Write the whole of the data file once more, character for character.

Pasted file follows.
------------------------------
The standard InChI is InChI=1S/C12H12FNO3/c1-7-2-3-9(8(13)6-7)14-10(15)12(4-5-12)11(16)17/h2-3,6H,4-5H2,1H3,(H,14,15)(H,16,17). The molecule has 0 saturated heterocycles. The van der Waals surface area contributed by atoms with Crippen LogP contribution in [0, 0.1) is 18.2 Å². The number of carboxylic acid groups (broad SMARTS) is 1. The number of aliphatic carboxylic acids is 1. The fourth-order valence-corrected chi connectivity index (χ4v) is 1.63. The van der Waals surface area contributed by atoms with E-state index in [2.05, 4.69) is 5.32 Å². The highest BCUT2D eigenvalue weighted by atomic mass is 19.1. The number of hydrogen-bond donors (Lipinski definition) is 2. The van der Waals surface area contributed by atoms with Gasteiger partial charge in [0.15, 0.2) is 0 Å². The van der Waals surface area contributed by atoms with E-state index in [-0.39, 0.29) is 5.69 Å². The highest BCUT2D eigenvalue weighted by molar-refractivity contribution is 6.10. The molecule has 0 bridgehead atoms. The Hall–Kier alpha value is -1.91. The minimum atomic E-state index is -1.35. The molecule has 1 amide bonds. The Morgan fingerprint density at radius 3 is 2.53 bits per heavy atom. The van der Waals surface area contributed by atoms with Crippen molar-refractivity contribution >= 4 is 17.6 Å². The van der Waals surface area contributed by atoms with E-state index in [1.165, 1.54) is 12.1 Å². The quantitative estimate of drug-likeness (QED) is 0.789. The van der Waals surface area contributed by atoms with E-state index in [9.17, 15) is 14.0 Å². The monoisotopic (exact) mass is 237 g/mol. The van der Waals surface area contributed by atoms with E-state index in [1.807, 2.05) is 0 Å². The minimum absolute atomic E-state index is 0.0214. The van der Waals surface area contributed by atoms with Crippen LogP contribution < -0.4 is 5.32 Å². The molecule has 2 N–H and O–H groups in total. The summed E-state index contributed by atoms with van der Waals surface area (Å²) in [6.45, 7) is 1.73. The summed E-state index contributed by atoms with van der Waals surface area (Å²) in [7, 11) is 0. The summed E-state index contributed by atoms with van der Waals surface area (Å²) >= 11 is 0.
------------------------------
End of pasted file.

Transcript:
The standard InChI is InChI=1S/C12H12FNO3/c1-7-2-3-9(8(13)6-7)14-10(15)12(4-5-12)11(16)17/h2-3,6H,4-5H2,1H3,(H,14,15)(H,16,17). The molecule has 0 saturated heterocycles. The van der Waals surface area contributed by atoms with Crippen LogP contribution in [0, 0.1) is 18.2 Å². The number of carboxylic acid groups (broad SMARTS) is 1. The number of aliphatic carboxylic acids is 1. The fourth-order valence-corrected chi connectivity index (χ4v) is 1.63. The van der Waals surface area contributed by atoms with E-state index in [2.05, 4.69) is 5.32 Å². The highest BCUT2D eigenvalue weighted by atomic mass is 19.1. The number of hydrogen-bond donors (Lipinski definition) is 2. The van der Waals surface area contributed by atoms with Gasteiger partial charge in [0.15, 0.2) is 0 Å². The van der Waals surface area contributed by atoms with E-state index in [-0.39, 0.29) is 5.69 Å². The highest BCUT2D eigenvalue weighted by molar-refractivity contribution is 6.10. The molecule has 0 bridgehead atoms. The Hall–Kier alpha value is -1.91. The minimum atomic E-state index is -1.35. The molecule has 1 amide bonds. The Morgan fingerprint density at radius 3 is 2.53 bits per heavy atom. The van der Waals surface area contributed by atoms with Crippen molar-refractivity contribution >= 4 is 17.6 Å². The van der Waals surface area contributed by atoms with E-state index in [1.165, 1.54) is 12.1 Å². The quantitative estimate of drug-likeness (QED) is 0.789. The van der Waals surface area contributed by atoms with E-state index in [9.17, 15) is 14.0 Å². The monoisotopic (exact) mass is 237 g/mol. The van der Waals surface area contributed by atoms with E-state index in [1.807, 2.05) is 0 Å². The minimum absolute atomic E-state index is 0.0214. The van der Waals surface area contributed by atoms with Crippen LogP contribution < -0.4 is 5.32 Å². The molecule has 2 N–H and O–H groups in total. The summed E-state index contributed by atoms with van der Waals surface area (Å²) in [6.45, 7) is 1.73. The summed E-state index contributed by atoms with van der Waals surface area (Å²) in [7, 11) is 0. The summed E-state index contributed by atoms with van der Waals surface area (Å²) >= 11 is 0.